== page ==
It might be a little easier to deal with if we could indict Herod of some form of bigotry that would have distorted his morality.  But Herod, who had John’s life in his hands, disposed of him on a triviality.  Herod was driven more by a narcissistic concern over how he would appear to others should he renege on his offer to Herodias’ daughter than by consideration for a human life.

The account of John’s death should call us to vigilance, keeping an ever watchful eye on those invested with power, especially when they exhibit narcissism (and a near constant need for positive affirmation)  or when much that they do is self-referencing (they perceive the world with themselves at the center of all things).  When a ruler’s power becomes self-, instead of other-serving, the likelihood of abuse is high.

Text:  Mark 1.40-45
“Moved with compassion / deeply moved / incensed / splagchnisthais . . .”

No, the last word in the quote above is not a “covfefe” accidentally typed as I fell asleep at the keyboard.  It is a Greek word based on the noun splagchnon, which refers to the inward parts of the body and metaphorically to the heart, love, and affection.  In its verb form it describes a feeling that is heartfelt or ‘from the gut’.  Typically translated in Mark 1:41 to “deeply moved” or “moved with compassion”, I like “incensed” used by the Common English Bible.  To say that Jesus was “moved” seems a bit weak—“moved” how?  Although more paraphrase than rigorous translation, I think “incensed” better captures Jesus’ reaction when approached by a man with a skin disease.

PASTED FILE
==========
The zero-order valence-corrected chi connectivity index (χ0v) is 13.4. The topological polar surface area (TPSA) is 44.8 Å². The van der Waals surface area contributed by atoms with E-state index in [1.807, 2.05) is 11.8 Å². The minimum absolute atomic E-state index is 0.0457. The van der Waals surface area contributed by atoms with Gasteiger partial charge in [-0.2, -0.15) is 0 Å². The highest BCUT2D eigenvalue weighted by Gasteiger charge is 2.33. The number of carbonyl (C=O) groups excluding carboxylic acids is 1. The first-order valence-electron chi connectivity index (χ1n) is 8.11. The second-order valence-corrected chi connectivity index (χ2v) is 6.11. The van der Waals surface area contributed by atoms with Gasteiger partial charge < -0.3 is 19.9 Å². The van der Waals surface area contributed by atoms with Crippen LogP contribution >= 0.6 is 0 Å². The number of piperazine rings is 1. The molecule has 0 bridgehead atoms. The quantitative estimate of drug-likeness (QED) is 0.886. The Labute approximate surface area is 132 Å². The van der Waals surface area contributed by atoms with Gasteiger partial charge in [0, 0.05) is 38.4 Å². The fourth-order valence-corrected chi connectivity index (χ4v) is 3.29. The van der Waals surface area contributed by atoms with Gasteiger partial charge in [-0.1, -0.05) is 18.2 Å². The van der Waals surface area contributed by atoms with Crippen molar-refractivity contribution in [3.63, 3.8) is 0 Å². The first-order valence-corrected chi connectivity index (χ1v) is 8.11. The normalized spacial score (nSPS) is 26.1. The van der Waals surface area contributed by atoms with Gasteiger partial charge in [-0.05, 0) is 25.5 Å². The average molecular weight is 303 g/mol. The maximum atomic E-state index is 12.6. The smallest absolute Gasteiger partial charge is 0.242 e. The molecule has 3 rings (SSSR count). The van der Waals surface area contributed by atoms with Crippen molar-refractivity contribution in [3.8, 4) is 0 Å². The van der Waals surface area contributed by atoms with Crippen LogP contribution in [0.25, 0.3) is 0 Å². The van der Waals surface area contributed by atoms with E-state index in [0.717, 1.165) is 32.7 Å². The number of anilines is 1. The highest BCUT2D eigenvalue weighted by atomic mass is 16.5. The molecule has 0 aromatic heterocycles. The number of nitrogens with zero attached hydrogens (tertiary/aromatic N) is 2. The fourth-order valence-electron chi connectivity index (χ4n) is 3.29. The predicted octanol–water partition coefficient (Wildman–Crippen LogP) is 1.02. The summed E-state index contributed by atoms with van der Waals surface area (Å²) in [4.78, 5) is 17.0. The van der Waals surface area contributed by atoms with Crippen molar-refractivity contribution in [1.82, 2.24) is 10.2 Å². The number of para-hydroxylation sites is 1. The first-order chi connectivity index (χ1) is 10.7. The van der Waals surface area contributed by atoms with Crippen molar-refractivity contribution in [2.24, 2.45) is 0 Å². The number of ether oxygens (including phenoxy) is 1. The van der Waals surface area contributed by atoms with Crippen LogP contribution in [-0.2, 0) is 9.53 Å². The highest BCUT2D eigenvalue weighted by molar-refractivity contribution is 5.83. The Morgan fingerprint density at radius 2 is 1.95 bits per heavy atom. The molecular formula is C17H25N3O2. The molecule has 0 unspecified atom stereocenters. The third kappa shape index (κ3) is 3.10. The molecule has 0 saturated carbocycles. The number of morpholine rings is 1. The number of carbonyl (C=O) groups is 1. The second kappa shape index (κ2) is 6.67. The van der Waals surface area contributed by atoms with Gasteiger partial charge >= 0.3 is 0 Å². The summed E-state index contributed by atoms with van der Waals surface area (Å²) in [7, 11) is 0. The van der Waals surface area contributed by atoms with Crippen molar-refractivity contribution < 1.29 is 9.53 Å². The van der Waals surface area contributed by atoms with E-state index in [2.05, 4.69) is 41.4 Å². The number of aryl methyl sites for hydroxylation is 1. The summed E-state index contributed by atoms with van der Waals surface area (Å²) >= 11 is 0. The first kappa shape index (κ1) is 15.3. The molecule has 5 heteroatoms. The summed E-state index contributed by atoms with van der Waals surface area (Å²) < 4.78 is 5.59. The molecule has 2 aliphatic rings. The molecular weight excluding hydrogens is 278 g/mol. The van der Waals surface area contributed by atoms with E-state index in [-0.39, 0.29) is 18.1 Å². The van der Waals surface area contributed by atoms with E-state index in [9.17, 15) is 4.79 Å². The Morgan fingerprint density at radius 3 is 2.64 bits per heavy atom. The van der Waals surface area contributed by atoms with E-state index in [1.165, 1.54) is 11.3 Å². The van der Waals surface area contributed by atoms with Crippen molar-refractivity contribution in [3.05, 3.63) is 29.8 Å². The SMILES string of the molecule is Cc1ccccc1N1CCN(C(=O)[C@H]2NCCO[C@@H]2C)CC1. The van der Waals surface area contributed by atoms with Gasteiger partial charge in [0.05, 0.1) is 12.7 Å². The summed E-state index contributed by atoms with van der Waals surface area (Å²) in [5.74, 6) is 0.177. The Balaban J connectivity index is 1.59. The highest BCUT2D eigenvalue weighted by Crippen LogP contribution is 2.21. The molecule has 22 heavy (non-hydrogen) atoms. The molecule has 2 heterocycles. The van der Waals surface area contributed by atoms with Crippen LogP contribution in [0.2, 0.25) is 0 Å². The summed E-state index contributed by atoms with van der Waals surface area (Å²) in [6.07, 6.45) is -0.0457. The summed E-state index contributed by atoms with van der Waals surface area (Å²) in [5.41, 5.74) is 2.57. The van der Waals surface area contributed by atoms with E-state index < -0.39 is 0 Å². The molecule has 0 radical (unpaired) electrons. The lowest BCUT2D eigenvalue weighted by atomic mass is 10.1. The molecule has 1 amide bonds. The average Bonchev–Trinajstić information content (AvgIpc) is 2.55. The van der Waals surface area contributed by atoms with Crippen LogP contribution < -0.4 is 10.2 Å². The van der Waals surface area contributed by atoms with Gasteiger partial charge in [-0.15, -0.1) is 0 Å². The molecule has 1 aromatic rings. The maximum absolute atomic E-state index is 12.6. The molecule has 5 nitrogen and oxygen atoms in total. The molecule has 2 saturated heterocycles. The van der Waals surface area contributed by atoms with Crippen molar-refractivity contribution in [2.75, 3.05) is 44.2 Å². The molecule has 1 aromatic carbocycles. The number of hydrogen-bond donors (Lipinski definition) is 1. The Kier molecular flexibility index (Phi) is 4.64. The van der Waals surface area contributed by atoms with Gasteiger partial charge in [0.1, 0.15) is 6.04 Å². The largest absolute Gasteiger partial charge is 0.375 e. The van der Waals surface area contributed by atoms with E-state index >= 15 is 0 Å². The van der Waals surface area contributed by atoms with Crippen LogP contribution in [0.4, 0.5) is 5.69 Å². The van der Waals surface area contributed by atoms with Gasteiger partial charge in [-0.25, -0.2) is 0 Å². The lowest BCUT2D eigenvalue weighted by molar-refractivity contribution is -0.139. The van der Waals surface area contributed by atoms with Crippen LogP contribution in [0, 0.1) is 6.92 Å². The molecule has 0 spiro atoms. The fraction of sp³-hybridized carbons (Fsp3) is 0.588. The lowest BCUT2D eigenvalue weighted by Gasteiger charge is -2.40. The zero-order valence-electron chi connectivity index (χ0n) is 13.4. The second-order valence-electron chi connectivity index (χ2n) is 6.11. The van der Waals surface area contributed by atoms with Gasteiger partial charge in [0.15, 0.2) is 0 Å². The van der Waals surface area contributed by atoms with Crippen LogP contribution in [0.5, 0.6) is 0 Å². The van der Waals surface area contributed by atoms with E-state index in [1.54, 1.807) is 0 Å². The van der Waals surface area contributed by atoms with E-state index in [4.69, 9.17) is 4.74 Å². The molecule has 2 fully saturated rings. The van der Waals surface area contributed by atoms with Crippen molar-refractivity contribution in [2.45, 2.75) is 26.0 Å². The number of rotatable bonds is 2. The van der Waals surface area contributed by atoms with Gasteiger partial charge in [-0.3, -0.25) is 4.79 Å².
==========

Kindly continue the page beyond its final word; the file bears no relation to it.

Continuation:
To describe Jesus’ reaction to his encounter with the man by using the word “incensed”  necessitates a careful reading.  A casual reading might imply that Jesus was angry with a begging man with a skin disease.  But this is not the case as implied by the other translations of splagchnisthais, as imprecise as they seem to be.  Jesus does indeed have a strong reaction, but it is not to the man but his situation as defined by his skin disease.  This is why “incensed” works so well to capture his reaction.  When Jesus looks upon a man reduced to begging for help, who, due to the socially alienating nature of his condition was surely used to begging to make a meagre living, he has a knee-jerk reaction.  He becomes enraged that the man on his knees before him suffers physically from a disease that distorts his appearance, socially and economically from the stigma others placed on his condition, emotionally from stress and isolation, and spiritually, since his skin disease made him “unclean”.  In other words, Jesus gets pissed-off at the brokenness and the evil that afflicts the man.